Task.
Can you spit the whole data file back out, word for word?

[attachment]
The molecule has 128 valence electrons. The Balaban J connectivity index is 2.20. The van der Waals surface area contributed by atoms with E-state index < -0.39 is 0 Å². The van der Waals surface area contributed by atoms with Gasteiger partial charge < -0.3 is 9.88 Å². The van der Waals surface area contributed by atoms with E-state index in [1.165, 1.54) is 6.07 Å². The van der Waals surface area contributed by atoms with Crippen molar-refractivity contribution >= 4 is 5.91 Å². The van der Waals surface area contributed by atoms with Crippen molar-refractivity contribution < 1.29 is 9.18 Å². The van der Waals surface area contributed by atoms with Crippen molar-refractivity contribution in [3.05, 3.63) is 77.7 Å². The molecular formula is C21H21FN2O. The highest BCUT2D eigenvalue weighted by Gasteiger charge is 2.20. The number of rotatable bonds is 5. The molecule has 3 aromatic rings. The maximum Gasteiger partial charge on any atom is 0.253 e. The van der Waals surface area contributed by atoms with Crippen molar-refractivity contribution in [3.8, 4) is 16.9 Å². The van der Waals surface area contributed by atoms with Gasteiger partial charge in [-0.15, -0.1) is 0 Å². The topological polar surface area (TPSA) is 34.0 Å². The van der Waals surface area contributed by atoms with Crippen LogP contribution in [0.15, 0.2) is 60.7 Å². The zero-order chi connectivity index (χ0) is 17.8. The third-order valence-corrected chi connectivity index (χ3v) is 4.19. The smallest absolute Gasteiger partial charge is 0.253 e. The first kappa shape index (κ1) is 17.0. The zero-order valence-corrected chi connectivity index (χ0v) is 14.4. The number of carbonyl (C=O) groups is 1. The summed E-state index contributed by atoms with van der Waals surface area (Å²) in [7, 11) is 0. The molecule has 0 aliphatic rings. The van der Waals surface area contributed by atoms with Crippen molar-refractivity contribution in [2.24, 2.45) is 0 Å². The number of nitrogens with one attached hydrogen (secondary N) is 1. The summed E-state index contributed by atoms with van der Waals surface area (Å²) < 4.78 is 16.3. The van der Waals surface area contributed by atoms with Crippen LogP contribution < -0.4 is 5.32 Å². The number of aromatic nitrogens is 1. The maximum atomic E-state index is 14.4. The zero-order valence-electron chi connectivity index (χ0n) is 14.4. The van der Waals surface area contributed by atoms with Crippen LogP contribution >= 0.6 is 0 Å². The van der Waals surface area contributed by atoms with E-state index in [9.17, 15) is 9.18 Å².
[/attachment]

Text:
The molecule has 128 valence electrons. The Balaban J connectivity index is 2.20. The van der Waals surface area contributed by atoms with E-state index < -0.39 is 0 Å². The van der Waals surface area contributed by atoms with Gasteiger partial charge < -0.3 is 9.88 Å². The van der Waals surface area contributed by atoms with E-state index in [1.165, 1.54) is 6.07 Å². The van der Waals surface area contributed by atoms with Crippen molar-refractivity contribution >= 4 is 5.91 Å². The van der Waals surface area contributed by atoms with Crippen molar-refractivity contribution < 1.29 is 9.18 Å². The van der Waals surface area contributed by atoms with Crippen molar-refractivity contribution in [3.05, 3.63) is 77.7 Å². The molecular formula is C21H21FN2O. The highest BCUT2D eigenvalue weighted by Gasteiger charge is 2.20. The number of rotatable bonds is 5. The molecule has 3 aromatic rings. The maximum Gasteiger partial charge on any atom is 0.253 e. The van der Waals surface area contributed by atoms with Crippen molar-refractivity contribution in [3.8, 4) is 16.9 Å². The van der Waals surface area contributed by atoms with Gasteiger partial charge in [-0.15, -0.1) is 0 Å². The topological polar surface area (TPSA) is 34.0 Å². The van der Waals surface area contributed by atoms with Crippen LogP contribution in [0.15, 0.2) is 60.7 Å². The zero-order chi connectivity index (χ0) is 17.8. The third-order valence-corrected chi connectivity index (χ3v) is 4.19. The smallest absolute Gasteiger partial charge is 0.253 e. The first kappa shape index (κ1) is 17.0. The zero-order valence-corrected chi connectivity index (χ0v) is 14.4. The number of carbonyl (C=O) groups is 1. The summed E-state index contributed by atoms with van der Waals surface area (Å²) in [7, 11) is 0. The molecule has 0 aliphatic rings. The van der Waals surface area contributed by atoms with Crippen molar-refractivity contribution in [2.24, 2.45) is 0 Å². The number of nitrogens with one attached hydrogen (secondary N) is 1. The summed E-state index contributed by atoms with van der Waals surface area (Å²) < 4.78 is 16.3. The van der Waals surface area contributed by atoms with Crippen LogP contribution < -0.4 is 5.32 Å². The number of aromatic nitrogens is 1. The maximum atomic E-state index is 14.4. The zero-order valence-electron chi connectivity index (χ0n) is 14.4. The van der Waals surface area contributed by atoms with Crippen LogP contribution >= 0.6 is 0 Å². The van der Waals surface area contributed by atoms with E-state index in [9.17, 15) is 9.18 Å².